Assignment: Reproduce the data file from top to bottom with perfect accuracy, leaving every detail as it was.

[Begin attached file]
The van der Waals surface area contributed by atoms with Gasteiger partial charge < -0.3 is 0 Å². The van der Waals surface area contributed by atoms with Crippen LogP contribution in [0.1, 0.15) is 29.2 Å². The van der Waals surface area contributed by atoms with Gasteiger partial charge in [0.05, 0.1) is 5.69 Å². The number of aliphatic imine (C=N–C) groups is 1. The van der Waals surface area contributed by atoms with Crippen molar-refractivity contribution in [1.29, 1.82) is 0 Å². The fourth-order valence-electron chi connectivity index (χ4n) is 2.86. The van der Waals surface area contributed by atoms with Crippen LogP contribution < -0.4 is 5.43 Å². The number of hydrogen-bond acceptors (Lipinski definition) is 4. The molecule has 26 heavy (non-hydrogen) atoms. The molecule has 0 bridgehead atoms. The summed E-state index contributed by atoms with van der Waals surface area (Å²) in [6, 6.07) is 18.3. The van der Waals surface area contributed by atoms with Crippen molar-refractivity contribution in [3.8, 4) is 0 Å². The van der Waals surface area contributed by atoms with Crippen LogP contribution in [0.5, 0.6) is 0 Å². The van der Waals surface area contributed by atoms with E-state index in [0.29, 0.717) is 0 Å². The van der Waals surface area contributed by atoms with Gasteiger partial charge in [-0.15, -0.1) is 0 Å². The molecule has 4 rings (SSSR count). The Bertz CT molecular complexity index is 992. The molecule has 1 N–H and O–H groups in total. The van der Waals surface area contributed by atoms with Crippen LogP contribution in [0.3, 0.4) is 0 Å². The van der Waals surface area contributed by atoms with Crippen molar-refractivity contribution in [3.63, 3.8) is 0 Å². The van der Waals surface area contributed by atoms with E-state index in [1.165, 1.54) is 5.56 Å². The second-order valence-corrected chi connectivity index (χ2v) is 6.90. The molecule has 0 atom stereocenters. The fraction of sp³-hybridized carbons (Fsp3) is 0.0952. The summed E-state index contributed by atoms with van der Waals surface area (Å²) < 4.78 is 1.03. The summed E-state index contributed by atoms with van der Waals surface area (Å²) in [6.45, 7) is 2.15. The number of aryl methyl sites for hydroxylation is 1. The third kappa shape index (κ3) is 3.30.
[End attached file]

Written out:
The van der Waals surface area contributed by atoms with Gasteiger partial charge < -0.3 is 0 Å². The van der Waals surface area contributed by atoms with Crippen LogP contribution in [0.1, 0.15) is 29.2 Å². The van der Waals surface area contributed by atoms with Gasteiger partial charge in [0.05, 0.1) is 5.69 Å². The number of aliphatic imine (C=N–C) groups is 1. The van der Waals surface area contributed by atoms with Crippen molar-refractivity contribution in [1.29, 1.82) is 0 Å². The fourth-order valence-electron chi connectivity index (χ4n) is 2.86. The van der Waals surface area contributed by atoms with Crippen LogP contribution < -0.4 is 5.43 Å². The number of hydrogen-bond acceptors (Lipinski definition) is 4. The molecule has 26 heavy (non-hydrogen) atoms. The molecule has 0 bridgehead atoms. The summed E-state index contributed by atoms with van der Waals surface area (Å²) in [6, 6.07) is 18.3. The van der Waals surface area contributed by atoms with Crippen molar-refractivity contribution in [3.8, 4) is 0 Å². The van der Waals surface area contributed by atoms with Crippen LogP contribution in [0.5, 0.6) is 0 Å². The van der Waals surface area contributed by atoms with E-state index in [0.29, 0.717) is 0 Å². The van der Waals surface area contributed by atoms with Gasteiger partial charge in [-0.15, -0.1) is 0 Å². The molecule has 4 rings (SSSR count). The Bertz CT molecular complexity index is 992. The molecule has 1 N–H and O–H groups in total. The van der Waals surface area contributed by atoms with Crippen LogP contribution in [0.3, 0.4) is 0 Å². The van der Waals surface area contributed by atoms with Crippen molar-refractivity contribution in [3.63, 3.8) is 0 Å². The van der Waals surface area contributed by atoms with E-state index in [1.165, 1.54) is 5.56 Å². The second-order valence-corrected chi connectivity index (χ2v) is 6.90. The molecule has 0 atom stereocenters. The fraction of sp³-hybridized carbons (Fsp3) is 0.0952. The summed E-state index contributed by atoms with van der Waals surface area (Å²) < 4.78 is 1.03. The summed E-state index contributed by atoms with van der Waals surface area (Å²) in [6.45, 7) is 2.15. The number of aryl methyl sites for hydroxylation is 1. The third kappa shape index (κ3) is 3.30.